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Teaching at a Distance: Learning to learn
There are skills and techniques to becoming a learner that can be acquired and developed over time. In school, students often rely on teachers to provide the structure, resources, and motivation they need to learn. When studying at a distance, more of the responsibility lies with the student. Learning how to learn involves being able to: decide what you need to help you learn, set goals, find valuable resources – including other people – to learn with, choose learning strategies, reflect on progress, develop creative skills, and evaluate learning outcomes.
In our daily lives, we are always learning, taking on board new ideas and developing new skills. What we find difficult is learning what others want to teach us and managing our learning to achieve particular goals and outcomes. In order to be an effective distance learner, students need to develop these skills.
This is important when students are working at home. At school, they have teachers to set their goals, plan how these goals will be achieved, manage time, offer help and evaluate their work. When working at a distance, students have to take on more of these tasks themselves but need support to do this. The role of the teacher is to be aware of the skills that students need and to include in lessons opportunities for students to become aware of and develop these skills.
‘Double-loop learning’ is important to this process. Double-loop learners do not simply solve immediate problems. They also reflect on how they are solving those problems, think about what they are trying to achieve, question their assumptions, consider how to become more effective, and remember to try different options. This helps them to become self-determined learners with the ability to seek out sources of knowledge and make use of appropriate online networks for advice and support.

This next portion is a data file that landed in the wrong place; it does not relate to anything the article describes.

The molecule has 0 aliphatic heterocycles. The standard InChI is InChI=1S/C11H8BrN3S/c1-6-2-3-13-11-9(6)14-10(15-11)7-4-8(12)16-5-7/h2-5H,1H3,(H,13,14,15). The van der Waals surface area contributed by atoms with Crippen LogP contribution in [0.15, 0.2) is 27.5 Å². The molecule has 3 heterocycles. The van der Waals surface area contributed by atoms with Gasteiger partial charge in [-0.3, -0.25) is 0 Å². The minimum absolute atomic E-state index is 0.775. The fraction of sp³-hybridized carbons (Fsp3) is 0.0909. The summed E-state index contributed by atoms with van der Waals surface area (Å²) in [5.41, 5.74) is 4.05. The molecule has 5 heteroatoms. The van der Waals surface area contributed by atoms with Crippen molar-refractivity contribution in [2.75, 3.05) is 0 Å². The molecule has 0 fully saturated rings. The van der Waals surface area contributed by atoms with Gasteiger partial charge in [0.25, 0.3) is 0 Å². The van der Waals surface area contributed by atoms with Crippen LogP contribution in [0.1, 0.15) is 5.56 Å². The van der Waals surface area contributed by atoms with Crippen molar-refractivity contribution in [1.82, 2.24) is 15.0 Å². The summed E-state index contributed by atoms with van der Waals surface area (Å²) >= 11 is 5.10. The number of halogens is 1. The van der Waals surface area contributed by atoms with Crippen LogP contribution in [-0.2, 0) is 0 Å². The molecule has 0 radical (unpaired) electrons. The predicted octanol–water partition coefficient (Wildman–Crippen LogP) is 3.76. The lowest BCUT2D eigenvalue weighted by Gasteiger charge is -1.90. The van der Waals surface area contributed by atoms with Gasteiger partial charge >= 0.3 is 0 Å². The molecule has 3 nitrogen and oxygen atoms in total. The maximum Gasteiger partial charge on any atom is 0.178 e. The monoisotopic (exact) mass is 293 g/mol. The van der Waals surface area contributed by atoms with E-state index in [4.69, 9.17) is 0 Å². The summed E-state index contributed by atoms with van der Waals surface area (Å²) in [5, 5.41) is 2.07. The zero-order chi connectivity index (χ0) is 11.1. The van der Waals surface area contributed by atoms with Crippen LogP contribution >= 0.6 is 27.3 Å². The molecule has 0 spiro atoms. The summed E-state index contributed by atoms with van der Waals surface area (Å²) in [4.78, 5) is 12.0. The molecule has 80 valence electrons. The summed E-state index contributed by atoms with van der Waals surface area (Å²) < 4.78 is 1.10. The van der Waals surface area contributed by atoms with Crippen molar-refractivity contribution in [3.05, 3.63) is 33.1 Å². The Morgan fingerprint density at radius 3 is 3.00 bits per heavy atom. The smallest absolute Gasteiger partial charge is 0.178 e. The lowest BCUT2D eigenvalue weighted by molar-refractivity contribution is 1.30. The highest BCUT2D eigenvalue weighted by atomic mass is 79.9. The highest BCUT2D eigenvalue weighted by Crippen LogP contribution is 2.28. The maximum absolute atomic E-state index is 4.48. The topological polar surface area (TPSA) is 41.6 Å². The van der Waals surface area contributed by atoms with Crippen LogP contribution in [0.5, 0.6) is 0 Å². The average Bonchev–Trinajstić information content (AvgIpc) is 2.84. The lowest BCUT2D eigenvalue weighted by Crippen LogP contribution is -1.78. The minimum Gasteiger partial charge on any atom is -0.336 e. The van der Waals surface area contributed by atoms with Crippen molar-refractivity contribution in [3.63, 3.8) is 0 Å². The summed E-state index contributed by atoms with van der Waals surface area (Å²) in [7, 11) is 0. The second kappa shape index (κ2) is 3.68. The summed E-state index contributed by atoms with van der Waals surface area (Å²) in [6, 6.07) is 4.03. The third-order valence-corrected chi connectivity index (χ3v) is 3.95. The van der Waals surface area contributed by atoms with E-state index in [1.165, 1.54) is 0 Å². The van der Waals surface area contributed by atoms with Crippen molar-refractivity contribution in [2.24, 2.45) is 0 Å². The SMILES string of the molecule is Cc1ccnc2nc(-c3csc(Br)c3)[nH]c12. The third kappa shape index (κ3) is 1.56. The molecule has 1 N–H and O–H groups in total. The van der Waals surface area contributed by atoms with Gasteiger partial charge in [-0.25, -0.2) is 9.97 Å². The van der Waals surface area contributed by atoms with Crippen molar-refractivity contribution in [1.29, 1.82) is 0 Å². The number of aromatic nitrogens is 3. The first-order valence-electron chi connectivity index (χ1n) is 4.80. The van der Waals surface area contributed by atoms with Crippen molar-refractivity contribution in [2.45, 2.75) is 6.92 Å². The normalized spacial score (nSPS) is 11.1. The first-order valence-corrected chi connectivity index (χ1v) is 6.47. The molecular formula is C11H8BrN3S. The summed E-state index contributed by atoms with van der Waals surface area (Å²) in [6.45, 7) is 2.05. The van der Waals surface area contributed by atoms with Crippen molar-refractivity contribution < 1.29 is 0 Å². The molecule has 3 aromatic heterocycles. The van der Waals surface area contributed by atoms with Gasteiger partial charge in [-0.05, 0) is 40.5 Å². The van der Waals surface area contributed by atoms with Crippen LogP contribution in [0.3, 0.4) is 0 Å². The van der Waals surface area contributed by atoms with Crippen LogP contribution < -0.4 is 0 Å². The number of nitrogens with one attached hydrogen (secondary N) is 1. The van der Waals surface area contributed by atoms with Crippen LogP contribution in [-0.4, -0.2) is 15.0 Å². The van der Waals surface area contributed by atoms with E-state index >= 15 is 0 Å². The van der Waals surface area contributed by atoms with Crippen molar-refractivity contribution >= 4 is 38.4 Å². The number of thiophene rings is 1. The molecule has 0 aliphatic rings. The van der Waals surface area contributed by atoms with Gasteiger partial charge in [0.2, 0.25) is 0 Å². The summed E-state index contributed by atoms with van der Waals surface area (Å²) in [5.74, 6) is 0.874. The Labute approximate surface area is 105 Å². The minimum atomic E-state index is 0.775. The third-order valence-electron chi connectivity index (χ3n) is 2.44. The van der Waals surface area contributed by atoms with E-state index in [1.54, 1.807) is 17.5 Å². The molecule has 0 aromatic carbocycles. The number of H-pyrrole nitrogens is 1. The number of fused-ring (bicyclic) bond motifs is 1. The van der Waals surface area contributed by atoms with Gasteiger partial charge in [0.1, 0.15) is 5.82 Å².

Learning to learn is connected with students’ ability to work out their own learning needs and to keep reflecting on the learning process. This involves developing skills in communication and teamwork, being flexible and creative in new situations, and becoming confident in their ability to take appropriate and effective action in changing circumstances.
Learning to learn at a distance
- Planning phase
Support students to set goals that they value, plan how to achieve goals, and think ahead to identify when resources and support will be available.
- Performance phase
Provide students with different strategies for approaching tasks, so if their first strategy does not work, they have different options. They need to be able to manage their time, know how to monitor their learning, and be aware of where they can go and who they can contact for help and support.
- Self-reflection phase
Offer a structure for reflecting on learning (an example that is easy to remember is: What happened? So what? What next?). Students need to be able to evaluate their progress, understand why things worked or did not work, and understand how they could improve their approach.
How did it go?
Let us know how learning to learn worked for you and your students in the comments on our Innovating Blog. Please share any tips that others would find useful, or link to examples of good methods. Download the Teaching at a Distance: Learning to learn Case Study as a PDF here. (PDF 165KB)